Subject(s)
COVID-19 Vaccines/adverse effects , COVID-19 , Hypersensitivity , COVID-19/prevention & control , Humans , Hypersensitivity/etiology , Vaccination/adverse effects , mRNA Vaccines/adverse effects
15.
J Dermatolog Treat ; 2020.
Article in English | MEDLINE | ID: covidwho-705132

ABSTRACT

BACKGROUND: Telemedicine involves distant exchange of medical information between health providers and patients via a telecommunication device with/without the aid of an audiovisual interactive assistance. The current COVID 19 pandemic impact on health services mandated an utmost readiness to implement telemedicine which in part is dependent on health care providers willingness to adopt such platforms. AIM: The aim of this cross sectional study was to assess knowledge and attitude toward telemedicine Egyptian dermatologists amidst the COVID 19 pandemic. PATIENTS AND METHODS: A cross sectional study was designed and data were collected using structured self-administered online questionnaires. RESULTS: Dermatologists had a good knowledge about telemedicine (mean 4.17 ± 1.63;p < .05). Of those completing the questionnaire, 193 (68.9%) were familiar with the term 'telemedicine' and 164 (58.6%) were familiar with tools like teleconferencing. The majority of responding dermatologists 227 (81.1%) were confident that the COVID 19 pandemic is a good opportunity to start applying telemedicine protocols however the majority 234 (83.6%) preferred using it on trial basis at first before full implementation. CONCLUSION: In conclusion an overall good attitude toward telemedicine was reported with a mean of 3.39 (p < .05). Further large scale studies are required to verify such findings.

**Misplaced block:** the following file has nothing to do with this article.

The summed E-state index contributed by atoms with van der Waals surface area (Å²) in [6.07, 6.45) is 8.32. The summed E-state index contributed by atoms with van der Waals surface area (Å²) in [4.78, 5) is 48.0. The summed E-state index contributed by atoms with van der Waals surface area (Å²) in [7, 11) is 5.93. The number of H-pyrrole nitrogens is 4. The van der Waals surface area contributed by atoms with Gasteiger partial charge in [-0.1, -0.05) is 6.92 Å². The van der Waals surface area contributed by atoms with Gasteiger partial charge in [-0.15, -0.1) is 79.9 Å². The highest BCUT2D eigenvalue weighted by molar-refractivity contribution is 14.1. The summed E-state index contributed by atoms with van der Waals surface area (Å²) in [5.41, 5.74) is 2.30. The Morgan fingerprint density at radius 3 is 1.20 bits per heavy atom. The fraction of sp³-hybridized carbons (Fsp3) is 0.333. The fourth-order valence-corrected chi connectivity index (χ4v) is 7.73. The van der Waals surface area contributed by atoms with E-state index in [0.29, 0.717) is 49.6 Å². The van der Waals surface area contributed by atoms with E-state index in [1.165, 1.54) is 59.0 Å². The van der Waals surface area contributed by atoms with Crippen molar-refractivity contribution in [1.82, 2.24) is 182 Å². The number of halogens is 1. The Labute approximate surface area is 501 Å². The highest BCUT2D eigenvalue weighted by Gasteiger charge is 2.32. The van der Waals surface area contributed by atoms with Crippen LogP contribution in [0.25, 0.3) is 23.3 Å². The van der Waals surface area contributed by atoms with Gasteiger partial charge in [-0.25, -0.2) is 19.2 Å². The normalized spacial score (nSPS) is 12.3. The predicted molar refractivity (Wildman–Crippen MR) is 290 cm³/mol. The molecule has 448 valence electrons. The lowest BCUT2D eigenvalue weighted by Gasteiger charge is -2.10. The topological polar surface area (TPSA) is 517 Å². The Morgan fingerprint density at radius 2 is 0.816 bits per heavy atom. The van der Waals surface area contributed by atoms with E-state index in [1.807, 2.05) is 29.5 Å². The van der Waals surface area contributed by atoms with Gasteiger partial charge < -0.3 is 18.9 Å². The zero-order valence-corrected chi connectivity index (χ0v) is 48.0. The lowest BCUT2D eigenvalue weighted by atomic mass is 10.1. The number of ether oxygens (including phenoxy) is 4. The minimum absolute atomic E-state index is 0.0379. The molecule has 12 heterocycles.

17.
Dermatol Ther ; 33(6): e13982, 2020 11.
Article in English | MEDLINE | ID: covidwho-689359
19.
Dermatol Ther ; 33(6): e13833, 2020 11.
Article in English | MEDLINE | ID: covidwho-598795

ABSTRACT

In the era of staggering speed in development of the novel coronavirus disease (COVID-19) pandemic caused by severe acute respiratory syndrome coronavirus 2 (SARS-CoV-2), we have reviewed the dermatologists' tools at hand for their utility (and potential risks) in patients affected by COVID-19. This review aims to shed light on the antiviral and proviral potential of drugs routinely used in dermatology to modulate COVID-19. The literature search included peer-reviewed articles published in the English language (clinical trials or scientific reviews). Studies were identified by searching electronic databases (MEDLINE and PubMed) from January 1990 to March 2020 and by reference lists of respective articles. Somewhat to our surprise, we have found that several of our drugs widely used in dermatology have antiviral potential. On the other hand, we also frequently use immunosuppressive drugs in our dermatologic patients that potentially pose them at increased risk for COVID-19.


Subject(s)
Antiviral Agents/administration & dosage , Dermatologic Agents/administration & dosage , Antiviral Agents/adverse effects , COVID-19/virology , Dermatologic Agents/adverse effects , Dermatology , Humans , Immunosuppressive Agents/administration & dosage , Immunosuppressive Agents/adverse effects , SARS-CoV-2/isolation & purification